Farriery apprenticeships remain an immensely popular apprenticeship choice. The British are a nation of animal lovers and the chance of working with horses in the open air has a powerful pull. With nearly half a million horse-owning households in the UK, many children have grown up riding horses, and it is a popular hobby.
One Myerscough College apprentice looking to forge a successful career in farriery is Alex Bradbury. 22-year-old Alex should complete his four year apprenticeship next year after beginning in June, 2015, working with Huw Dyer, an established farrier in Northallerton, North Yorkshire.
Alex struggled to pursue his dream and get taken on as an apprentice farrier after finishing his A-levels, before finally getting his chance.
Speaking to The Guardian, Alex said: “It’s extremely competitive. I sent out a hundred letters with stamp-addressed envelopes inside and only got one reply.
“It’s what I wanted to do when I was little. I grew up around horses and learned to ride as a child. I used to watch the farrier at work. I did all the sciences at A-levels then was meant to go to university. But I decided I would do what I wanted, so I did my pre-farrier course and got my job with Dyer.”
Farriers need to be registered with the Farriers Registration Council and apprentices often take a pre-farrier course. The job involves preparing horses’ hooves, fitting shoes and working with a hot forge to make the horse shoes out of metal. Hooves are like human fingernails and hair, they grow and need paring back to make them suitable for metal shoeing. The farrier also identifies common ailments of the hoof and adapts shoes for horses that suffer from them. But it can be a dangerous job working underneath a horse.
Alex adds: ‘’I’ve had quite a lot of kicks. I’ve been kicked in the face – I went blind in one eye for about two hours, it wasn’t too bad, I went to hospital and they glued my eye back together and they sent me on my way.
‘’Having an understanding of the psychology of horses is vital. You are quite often in a box with a horse you don’t know, with no one else there for an hour at a time. You have got to be able to pick up on signs if something is not right with them.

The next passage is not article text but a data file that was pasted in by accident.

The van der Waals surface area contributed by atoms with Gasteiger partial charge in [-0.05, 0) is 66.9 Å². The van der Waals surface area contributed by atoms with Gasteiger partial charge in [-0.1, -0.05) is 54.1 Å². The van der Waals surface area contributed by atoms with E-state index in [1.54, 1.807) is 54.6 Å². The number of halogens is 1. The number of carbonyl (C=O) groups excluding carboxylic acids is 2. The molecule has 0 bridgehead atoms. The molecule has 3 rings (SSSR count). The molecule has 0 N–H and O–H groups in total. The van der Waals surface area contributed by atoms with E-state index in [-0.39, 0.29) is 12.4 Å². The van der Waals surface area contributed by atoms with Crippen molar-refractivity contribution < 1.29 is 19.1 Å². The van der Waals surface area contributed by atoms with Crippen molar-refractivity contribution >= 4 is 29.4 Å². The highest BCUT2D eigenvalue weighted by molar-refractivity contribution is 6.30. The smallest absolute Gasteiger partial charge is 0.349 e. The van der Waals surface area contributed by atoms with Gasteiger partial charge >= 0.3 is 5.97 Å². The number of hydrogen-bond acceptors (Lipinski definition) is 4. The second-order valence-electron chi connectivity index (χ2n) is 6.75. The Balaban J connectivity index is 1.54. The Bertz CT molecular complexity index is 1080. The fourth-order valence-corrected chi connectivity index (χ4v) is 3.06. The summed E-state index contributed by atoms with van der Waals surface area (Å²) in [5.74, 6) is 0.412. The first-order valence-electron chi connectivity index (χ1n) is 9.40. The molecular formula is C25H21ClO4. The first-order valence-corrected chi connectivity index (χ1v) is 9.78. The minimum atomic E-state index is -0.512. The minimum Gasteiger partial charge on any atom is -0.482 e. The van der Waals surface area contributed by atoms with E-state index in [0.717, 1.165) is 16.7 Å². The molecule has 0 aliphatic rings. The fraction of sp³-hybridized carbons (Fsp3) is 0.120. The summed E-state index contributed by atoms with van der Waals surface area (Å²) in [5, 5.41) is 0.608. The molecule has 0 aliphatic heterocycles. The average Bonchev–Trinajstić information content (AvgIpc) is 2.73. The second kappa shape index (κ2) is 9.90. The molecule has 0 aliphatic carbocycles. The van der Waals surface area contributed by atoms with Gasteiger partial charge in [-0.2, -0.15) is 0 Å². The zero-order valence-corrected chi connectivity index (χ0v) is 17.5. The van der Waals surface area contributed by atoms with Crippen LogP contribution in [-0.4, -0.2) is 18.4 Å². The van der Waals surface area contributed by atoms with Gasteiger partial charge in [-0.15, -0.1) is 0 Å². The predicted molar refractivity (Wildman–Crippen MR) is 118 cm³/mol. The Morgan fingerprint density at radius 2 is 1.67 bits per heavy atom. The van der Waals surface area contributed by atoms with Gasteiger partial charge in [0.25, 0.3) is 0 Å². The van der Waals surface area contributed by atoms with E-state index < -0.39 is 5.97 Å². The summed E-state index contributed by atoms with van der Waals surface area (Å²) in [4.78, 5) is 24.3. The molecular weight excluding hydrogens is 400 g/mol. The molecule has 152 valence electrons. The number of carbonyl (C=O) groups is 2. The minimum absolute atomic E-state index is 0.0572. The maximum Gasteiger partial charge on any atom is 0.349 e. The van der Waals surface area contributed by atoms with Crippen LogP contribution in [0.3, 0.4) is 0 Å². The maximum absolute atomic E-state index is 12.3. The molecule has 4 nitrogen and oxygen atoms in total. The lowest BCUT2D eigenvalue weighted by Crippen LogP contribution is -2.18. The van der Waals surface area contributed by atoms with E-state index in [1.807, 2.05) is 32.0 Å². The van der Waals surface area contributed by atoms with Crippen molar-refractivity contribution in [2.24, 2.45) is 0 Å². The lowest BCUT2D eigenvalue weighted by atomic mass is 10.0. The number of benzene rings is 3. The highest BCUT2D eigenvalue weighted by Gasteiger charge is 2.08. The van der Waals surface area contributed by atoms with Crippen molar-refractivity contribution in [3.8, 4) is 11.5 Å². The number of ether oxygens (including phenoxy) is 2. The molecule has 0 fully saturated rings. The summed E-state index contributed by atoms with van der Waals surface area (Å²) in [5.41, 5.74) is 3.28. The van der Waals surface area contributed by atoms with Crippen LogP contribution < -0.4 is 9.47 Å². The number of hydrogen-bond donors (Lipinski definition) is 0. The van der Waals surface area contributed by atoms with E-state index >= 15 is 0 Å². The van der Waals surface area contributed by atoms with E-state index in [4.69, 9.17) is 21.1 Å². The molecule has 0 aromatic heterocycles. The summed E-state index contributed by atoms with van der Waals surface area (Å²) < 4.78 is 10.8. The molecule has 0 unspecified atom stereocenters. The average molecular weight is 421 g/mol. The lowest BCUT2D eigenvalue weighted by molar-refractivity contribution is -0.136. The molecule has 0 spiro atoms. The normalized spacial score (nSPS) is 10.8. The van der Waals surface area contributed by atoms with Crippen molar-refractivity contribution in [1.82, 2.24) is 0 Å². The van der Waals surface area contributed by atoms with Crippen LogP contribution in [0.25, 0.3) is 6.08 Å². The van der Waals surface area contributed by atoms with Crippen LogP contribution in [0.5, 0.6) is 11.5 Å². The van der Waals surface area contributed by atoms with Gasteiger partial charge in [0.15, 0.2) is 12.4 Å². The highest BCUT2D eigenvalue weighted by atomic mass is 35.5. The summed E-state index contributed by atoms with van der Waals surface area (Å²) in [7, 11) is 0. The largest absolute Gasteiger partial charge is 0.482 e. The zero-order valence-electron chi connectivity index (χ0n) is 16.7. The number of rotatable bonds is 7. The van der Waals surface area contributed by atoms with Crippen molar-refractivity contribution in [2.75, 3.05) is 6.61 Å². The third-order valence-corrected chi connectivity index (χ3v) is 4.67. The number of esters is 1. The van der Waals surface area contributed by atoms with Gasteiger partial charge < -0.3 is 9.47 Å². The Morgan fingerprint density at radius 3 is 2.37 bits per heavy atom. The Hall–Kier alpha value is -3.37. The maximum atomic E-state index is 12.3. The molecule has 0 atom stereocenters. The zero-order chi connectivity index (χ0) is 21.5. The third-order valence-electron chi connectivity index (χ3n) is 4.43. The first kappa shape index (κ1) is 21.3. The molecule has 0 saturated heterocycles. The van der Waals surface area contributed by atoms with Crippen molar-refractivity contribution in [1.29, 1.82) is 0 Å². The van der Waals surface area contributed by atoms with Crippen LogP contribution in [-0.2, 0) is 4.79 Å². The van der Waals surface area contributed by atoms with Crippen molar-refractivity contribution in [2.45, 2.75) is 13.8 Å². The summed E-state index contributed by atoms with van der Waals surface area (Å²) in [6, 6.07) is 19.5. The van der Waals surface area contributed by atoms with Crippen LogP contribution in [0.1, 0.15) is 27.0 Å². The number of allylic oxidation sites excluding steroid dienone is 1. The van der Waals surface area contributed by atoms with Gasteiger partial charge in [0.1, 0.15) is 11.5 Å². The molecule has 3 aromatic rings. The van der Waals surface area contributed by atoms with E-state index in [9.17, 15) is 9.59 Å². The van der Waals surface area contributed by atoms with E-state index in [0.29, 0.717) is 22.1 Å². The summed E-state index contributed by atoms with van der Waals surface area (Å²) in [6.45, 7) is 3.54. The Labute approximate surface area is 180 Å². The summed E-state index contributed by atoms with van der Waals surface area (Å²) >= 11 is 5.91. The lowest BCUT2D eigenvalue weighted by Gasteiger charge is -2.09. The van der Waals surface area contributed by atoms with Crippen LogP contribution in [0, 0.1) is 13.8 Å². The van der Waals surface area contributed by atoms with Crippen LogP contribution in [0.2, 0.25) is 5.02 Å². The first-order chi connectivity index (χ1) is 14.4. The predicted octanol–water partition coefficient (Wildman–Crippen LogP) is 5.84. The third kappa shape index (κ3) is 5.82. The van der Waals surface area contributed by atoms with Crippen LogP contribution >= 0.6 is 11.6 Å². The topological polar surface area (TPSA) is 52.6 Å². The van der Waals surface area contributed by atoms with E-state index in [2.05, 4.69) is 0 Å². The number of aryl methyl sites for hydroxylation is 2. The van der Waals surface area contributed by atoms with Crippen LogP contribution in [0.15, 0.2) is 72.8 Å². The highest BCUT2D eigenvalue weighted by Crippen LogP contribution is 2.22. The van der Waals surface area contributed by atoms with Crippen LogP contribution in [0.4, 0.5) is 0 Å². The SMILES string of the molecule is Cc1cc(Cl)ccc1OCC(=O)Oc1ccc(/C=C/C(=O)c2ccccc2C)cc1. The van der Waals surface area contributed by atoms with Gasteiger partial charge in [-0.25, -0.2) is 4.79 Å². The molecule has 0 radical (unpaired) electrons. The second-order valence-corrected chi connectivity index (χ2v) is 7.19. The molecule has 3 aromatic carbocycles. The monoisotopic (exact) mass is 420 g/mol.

‘’You just have to accept that you don’t have any control over what some horses do – if they want their foot back they have their foot back.”
Farriers are required to wear protective clothing such as steel toe boots in case a horse stamps on their foot. They also wear safety goggles while working at the forge to protect against sparks. And they often wear a leather apron or chaps (half trousers) to protect their legs against friction from horses’ legs. All employers of apprentices are required to have insurance cover and professional farriers need their own insurance.
While on block release, at Myerscough, Alex learns theory and studies the veterinary side of the job as well as learning how to make different variants of shoes.
When he qualifies later this year, he plans to set up his own business, going out in a van and working for private stables or race horse owners. Most farriers are self-employed.
While most farriers are traditionally men – it was a trade traditionally passed down from fathers – a growing number of women are showing an interest in the profession.
Alex says: “It’s a job that’s hard on your back – you are bending over in a skiing position all day. But I absolutely love it. However, I don’t think you can do it until you are 65 unless you take on apprentices. Many farriers retire in their early 50s.
“I’ll set up my own business one day and go out in my van on my own. I might do a few days a week with Dyer at the beginning until I get on my feet and feel more confident.”